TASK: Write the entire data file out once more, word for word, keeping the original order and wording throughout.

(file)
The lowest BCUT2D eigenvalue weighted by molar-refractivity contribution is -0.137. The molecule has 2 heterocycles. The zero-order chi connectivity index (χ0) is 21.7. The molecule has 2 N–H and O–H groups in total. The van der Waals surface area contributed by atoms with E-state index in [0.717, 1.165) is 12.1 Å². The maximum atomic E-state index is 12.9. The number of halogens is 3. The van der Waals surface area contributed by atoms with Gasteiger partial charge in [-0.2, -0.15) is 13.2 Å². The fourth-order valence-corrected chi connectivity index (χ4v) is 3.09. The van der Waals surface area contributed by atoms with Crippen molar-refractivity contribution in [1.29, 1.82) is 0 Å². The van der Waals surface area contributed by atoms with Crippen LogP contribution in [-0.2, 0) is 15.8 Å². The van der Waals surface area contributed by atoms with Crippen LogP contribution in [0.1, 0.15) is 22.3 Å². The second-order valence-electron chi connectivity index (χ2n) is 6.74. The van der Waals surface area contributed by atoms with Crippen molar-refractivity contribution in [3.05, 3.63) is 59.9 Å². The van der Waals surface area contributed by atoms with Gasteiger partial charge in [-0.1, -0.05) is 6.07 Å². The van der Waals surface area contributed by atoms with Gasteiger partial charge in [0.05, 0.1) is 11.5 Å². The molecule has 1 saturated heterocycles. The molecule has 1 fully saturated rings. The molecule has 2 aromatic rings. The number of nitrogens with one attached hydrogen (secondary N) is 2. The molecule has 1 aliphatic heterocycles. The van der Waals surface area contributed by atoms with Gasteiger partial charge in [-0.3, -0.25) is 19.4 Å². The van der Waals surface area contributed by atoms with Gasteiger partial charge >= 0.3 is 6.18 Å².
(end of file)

The lowest BCUT2D eigenvalue weighted by molar-refractivity contribution is -0.137. The molecule has 2 heterocycles. The zero-order chi connectivity index (χ0) is 21.7. The molecule has 2 N–H and O–H groups in total. The van der Waals surface area contributed by atoms with E-state index in [0.717, 1.165) is 12.1 Å². The maximum atomic E-state index is 12.9. The number of halogens is 3. The van der Waals surface area contributed by atoms with Gasteiger partial charge in [-0.2, -0.15) is 13.2 Å². The fourth-order valence-corrected chi connectivity index (χ4v) is 3.09. The van der Waals surface area contributed by atoms with Crippen molar-refractivity contribution in [1.29, 1.82) is 0 Å². The van der Waals surface area contributed by atoms with Crippen LogP contribution in [-0.2, 0) is 15.8 Å². The van der Waals surface area contributed by atoms with Crippen LogP contribution in [0.1, 0.15) is 22.3 Å². The second-order valence-electron chi connectivity index (χ2n) is 6.74. The van der Waals surface area contributed by atoms with Crippen molar-refractivity contribution in [3.05, 3.63) is 59.9 Å². The van der Waals surface area contributed by atoms with Gasteiger partial charge in [-0.1, -0.05) is 6.07 Å². The van der Waals surface area contributed by atoms with Gasteiger partial charge in [0.05, 0.1) is 11.5 Å². The molecule has 1 saturated heterocycles. The molecule has 1 fully saturated rings. The molecule has 2 aromatic rings. The number of nitrogens with one attached hydrogen (secondary N) is 2. The molecule has 1 aliphatic heterocycles. The van der Waals surface area contributed by atoms with Gasteiger partial charge in [-0.3, -0.25) is 19.4 Å². The van der Waals surface area contributed by atoms with Gasteiger partial charge >= 0.3 is 6.18 Å².